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Hacker cracks T-Mobile network

Engineer charged with reading files over seven months

WASHINGTON -- A hacker broke into a wireless carrier's network over at least seven months and read e-mails and personal computer files of hundreds of customers, including the Secret Service agent investigating the hacker, the government said yesterday.

The hacker obtained an internal Secret Service memorandum and part of a mutual assistance legal treaty from Russia. The documents contained ''highly sensitive information pertaining to ongoing . . . criminal cases," according to court records.

The break-in targeted the network for Bellevue, Wash.-based T-Mobile USA, which has 16.3 million customers in the United States. It was discovered during a broad Secret Service investigation, ''Operation Firewall," which targeted underground hacker organizations known as Shadowcrew, Carderplanet, and Darkprofits.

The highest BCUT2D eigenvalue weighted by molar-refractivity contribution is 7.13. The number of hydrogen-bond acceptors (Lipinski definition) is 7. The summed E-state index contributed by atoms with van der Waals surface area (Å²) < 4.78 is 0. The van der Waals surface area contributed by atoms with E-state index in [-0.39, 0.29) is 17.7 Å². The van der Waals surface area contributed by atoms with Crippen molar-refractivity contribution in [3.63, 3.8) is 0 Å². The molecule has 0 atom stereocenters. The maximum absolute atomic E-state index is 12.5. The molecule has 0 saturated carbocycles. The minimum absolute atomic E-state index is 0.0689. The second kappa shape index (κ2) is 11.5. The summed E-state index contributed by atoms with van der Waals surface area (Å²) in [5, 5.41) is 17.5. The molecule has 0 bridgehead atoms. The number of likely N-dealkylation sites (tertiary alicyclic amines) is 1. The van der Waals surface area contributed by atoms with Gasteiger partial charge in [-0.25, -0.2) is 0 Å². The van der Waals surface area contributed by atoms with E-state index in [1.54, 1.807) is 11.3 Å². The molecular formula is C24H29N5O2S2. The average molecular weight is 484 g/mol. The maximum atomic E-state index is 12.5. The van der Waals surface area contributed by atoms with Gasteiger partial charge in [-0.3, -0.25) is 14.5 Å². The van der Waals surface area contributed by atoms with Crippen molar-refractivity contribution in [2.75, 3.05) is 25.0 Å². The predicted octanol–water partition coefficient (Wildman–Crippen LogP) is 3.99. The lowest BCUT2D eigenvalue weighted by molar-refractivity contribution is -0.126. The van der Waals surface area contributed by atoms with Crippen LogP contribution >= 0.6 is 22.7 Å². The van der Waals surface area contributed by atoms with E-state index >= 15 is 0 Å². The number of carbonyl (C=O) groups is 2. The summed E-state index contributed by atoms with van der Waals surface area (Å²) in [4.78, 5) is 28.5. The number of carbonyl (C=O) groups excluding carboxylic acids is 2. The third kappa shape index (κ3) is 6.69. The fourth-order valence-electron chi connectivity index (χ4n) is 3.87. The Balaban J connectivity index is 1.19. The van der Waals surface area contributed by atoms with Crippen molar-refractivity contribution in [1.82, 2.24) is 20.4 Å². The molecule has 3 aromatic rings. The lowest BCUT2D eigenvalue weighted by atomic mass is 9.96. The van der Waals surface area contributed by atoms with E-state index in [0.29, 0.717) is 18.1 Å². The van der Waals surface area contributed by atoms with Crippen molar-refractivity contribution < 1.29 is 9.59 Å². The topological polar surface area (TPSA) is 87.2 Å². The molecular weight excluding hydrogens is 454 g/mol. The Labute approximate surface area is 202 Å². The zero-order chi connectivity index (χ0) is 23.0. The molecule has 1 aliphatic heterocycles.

The hacker was able to view the names and Social Security numbers of 400 customers, all of whom were notified in writing about the break-in, T-Mobile said. It said customer credit card numbers and other financial information never were revealed.

''Safeguarding T-Mobile customer information is a top priority for the company," said a spokesman, Peter Dobrow. He said T-Mobile discovered the break-in late in 2003 and ''immediately took steps that prevented any further access to this system."

Court records said the hacker had access to T-Mobile customer information from at least March through October last year.

The Secret Service said its agent, Peter Cavicchia, should not have been using his personal handheld computer for government work. Cavicchia, a respected investigator who has specialized in tracking hackers, was a T-Mobile customer who coincidentally was investigating the T-Mobile break-in, according to court documents and a Secret Service spokesman, Jonathan Cherry.

Nicolas Lee Jacobsen, 21, of Santa Ana, Calif., a computer engineer, has been charged with the break-in in US District Court in Los Angeles.

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